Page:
Opponents of the minimum wage like myself can make a pretty reasonable argument that that factual claim is wrong -- that, in fact, the original progressives were actually choosing an effective means to achieve their ends. But I'm not comfortable with arguments that the case for the minimum wage and modern progressives are "tainted."

I think libertarians are entitled to the same respect.
 

It's always hard to judge what's in someone's mind, but the way I look at it is this: libertarian arguments gave (and continue to give) aid and comfort to the racists, and libertarians never seem to care much; indeed, they continue to work on the same side of the political spectrum, supporting many of the same candidates and most of the same policies.

If libertarians aren't themselves afflicted with the disease of racism, they are the Typhoid Marys of it.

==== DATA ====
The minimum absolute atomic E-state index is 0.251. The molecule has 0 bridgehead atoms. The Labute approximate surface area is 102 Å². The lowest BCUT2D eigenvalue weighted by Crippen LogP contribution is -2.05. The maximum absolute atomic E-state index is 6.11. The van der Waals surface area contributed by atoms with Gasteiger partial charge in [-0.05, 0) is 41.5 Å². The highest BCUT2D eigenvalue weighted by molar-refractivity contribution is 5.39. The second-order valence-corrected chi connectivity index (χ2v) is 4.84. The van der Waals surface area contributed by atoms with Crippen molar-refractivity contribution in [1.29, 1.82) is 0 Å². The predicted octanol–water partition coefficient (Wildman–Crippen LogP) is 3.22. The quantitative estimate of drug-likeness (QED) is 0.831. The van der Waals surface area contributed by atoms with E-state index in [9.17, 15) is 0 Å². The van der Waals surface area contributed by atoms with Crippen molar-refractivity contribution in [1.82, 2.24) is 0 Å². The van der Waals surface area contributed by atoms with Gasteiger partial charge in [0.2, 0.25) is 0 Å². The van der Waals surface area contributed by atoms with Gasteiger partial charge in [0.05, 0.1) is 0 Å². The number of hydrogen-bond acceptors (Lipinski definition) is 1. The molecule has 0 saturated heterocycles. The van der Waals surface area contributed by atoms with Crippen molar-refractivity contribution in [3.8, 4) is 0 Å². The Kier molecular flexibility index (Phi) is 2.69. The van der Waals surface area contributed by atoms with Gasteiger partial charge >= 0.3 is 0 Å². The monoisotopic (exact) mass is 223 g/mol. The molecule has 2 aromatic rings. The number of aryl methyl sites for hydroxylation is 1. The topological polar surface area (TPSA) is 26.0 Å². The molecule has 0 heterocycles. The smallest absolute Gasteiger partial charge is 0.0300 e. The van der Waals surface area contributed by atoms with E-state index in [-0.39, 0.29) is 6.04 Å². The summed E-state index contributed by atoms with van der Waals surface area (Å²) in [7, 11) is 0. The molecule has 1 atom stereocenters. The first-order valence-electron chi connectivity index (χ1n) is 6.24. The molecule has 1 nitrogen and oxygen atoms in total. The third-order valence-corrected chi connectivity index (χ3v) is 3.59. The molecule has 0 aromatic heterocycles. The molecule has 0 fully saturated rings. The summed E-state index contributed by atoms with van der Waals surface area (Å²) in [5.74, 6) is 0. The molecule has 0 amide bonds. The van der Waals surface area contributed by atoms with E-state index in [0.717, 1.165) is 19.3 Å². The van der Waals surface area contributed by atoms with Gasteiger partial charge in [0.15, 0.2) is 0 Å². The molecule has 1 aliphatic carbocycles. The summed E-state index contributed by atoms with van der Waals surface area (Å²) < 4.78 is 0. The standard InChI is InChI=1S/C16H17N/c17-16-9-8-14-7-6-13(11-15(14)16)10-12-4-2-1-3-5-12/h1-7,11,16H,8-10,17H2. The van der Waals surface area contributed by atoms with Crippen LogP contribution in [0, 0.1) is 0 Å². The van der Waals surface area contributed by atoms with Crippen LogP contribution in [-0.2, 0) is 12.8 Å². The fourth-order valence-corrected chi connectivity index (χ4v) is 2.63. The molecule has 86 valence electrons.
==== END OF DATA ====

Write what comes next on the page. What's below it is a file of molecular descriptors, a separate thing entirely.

This isn't quite right. They do continue to work on that side of the political spectrum, but many (not all, but many) have made their peace with civil rights laws as well.

But it isn't quite wrong either. I have noticed when having discussions with libertarians how, for lack of a better term, clueless they are about issues of race. They simply don't understand why a free market would permit irrational discrimination, and figure there must be some inherently "statist" reason behind any form of unfair conduct.